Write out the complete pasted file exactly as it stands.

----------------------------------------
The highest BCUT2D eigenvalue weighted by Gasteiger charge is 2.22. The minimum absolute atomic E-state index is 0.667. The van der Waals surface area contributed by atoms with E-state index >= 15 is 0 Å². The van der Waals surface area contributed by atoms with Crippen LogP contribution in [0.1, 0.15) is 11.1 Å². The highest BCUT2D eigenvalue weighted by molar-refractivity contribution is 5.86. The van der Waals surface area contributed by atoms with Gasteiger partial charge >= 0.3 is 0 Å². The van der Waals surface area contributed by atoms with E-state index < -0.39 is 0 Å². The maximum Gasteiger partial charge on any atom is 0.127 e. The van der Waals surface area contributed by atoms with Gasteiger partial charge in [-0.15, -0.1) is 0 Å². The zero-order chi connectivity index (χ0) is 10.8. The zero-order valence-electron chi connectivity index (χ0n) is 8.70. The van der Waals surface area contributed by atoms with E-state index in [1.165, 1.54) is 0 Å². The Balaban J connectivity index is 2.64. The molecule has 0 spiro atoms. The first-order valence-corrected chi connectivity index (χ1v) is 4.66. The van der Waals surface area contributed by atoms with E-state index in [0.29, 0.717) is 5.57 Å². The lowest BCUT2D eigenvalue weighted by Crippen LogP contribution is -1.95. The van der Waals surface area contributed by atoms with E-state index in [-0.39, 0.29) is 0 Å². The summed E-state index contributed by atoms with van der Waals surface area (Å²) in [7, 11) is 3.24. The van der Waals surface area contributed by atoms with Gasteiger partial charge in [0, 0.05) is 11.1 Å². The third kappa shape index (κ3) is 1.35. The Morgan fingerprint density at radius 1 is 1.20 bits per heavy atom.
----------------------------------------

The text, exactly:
The highest BCUT2D eigenvalue weighted by Gasteiger charge is 2.22. The minimum absolute atomic E-state index is 0.667. The van der Waals surface area contributed by atoms with E-state index >= 15 is 0 Å². The van der Waals surface area contributed by atoms with Crippen LogP contribution in [0.1, 0.15) is 11.1 Å². The highest BCUT2D eigenvalue weighted by molar-refractivity contribution is 5.86. The van der Waals surface area contributed by atoms with Gasteiger partial charge >= 0.3 is 0 Å². The van der Waals surface area contributed by atoms with E-state index < -0.39 is 0 Å². The maximum Gasteiger partial charge on any atom is 0.127 e. The van der Waals surface area contributed by atoms with Gasteiger partial charge in [-0.15, -0.1) is 0 Å². The zero-order chi connectivity index (χ0) is 10.8. The zero-order valence-electron chi connectivity index (χ0n) is 8.70. The van der Waals surface area contributed by atoms with E-state index in [1.165, 1.54) is 0 Å². The Balaban J connectivity index is 2.64. The molecule has 0 spiro atoms. The first-order valence-corrected chi connectivity index (χ1v) is 4.66. The van der Waals surface area contributed by atoms with E-state index in [0.29, 0.717) is 5.57 Å². The lowest BCUT2D eigenvalue weighted by Crippen LogP contribution is -1.95. The van der Waals surface area contributed by atoms with E-state index in [-0.39, 0.29) is 0 Å². The summed E-state index contributed by atoms with van der Waals surface area (Å²) in [7, 11) is 3.24. The van der Waals surface area contributed by atoms with Gasteiger partial charge in [0, 0.05) is 11.1 Å². The third kappa shape index (κ3) is 1.35. The Morgan fingerprint density at radius 1 is 1.20 bits per heavy atom.